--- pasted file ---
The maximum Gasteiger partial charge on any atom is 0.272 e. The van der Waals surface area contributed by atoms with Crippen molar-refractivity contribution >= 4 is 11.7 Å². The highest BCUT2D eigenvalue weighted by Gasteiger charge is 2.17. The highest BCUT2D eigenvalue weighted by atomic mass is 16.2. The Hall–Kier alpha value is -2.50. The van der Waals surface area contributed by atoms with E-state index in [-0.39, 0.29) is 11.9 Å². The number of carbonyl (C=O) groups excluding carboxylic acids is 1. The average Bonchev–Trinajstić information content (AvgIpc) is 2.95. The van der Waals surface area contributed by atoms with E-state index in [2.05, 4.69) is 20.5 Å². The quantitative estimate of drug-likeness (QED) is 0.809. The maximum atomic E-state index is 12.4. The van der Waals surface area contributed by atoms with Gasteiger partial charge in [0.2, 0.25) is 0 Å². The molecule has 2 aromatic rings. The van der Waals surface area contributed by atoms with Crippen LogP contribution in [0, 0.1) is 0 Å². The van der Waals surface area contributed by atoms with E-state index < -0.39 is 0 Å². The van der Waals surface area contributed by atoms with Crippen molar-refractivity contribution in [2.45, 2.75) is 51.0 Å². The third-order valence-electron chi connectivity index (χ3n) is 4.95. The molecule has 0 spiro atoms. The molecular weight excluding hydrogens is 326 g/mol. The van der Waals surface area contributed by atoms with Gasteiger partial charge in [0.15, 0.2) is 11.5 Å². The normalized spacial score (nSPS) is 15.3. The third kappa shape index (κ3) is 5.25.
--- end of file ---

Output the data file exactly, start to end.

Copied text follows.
The maximum Gasteiger partial charge on any atom is 0.272 e. The van der Waals surface area contributed by atoms with Crippen molar-refractivity contribution >= 4 is 11.7 Å². The highest BCUT2D eigenvalue weighted by Gasteiger charge is 2.17. The highest BCUT2D eigenvalue weighted by atomic mass is 16.2. The Hall–Kier alpha value is -2.50. The van der Waals surface area contributed by atoms with E-state index in [-0.39, 0.29) is 11.9 Å². The number of carbonyl (C=O) groups excluding carboxylic acids is 1. The average Bonchev–Trinajstić information content (AvgIpc) is 2.95. The van der Waals surface area contributed by atoms with E-state index in [2.05, 4.69) is 20.5 Å². The quantitative estimate of drug-likeness (QED) is 0.809. The maximum atomic E-state index is 12.4. The van der Waals surface area contributed by atoms with Gasteiger partial charge in [0.2, 0.25) is 0 Å². The molecule has 2 aromatic rings. The van der Waals surface area contributed by atoms with Crippen LogP contribution in [0, 0.1) is 0 Å². The van der Waals surface area contributed by atoms with E-state index < -0.39 is 0 Å². The van der Waals surface area contributed by atoms with Crippen molar-refractivity contribution in [2.45, 2.75) is 51.0 Å². The third-order valence-electron chi connectivity index (χ3n) is 4.95. The molecule has 0 spiro atoms. The molecular weight excluding hydrogens is 326 g/mol. The van der Waals surface area contributed by atoms with Gasteiger partial charge in [0.15, 0.2) is 11.5 Å². The normalized spacial score (nSPS) is 15.3. The third kappa shape index (κ3) is 5.25.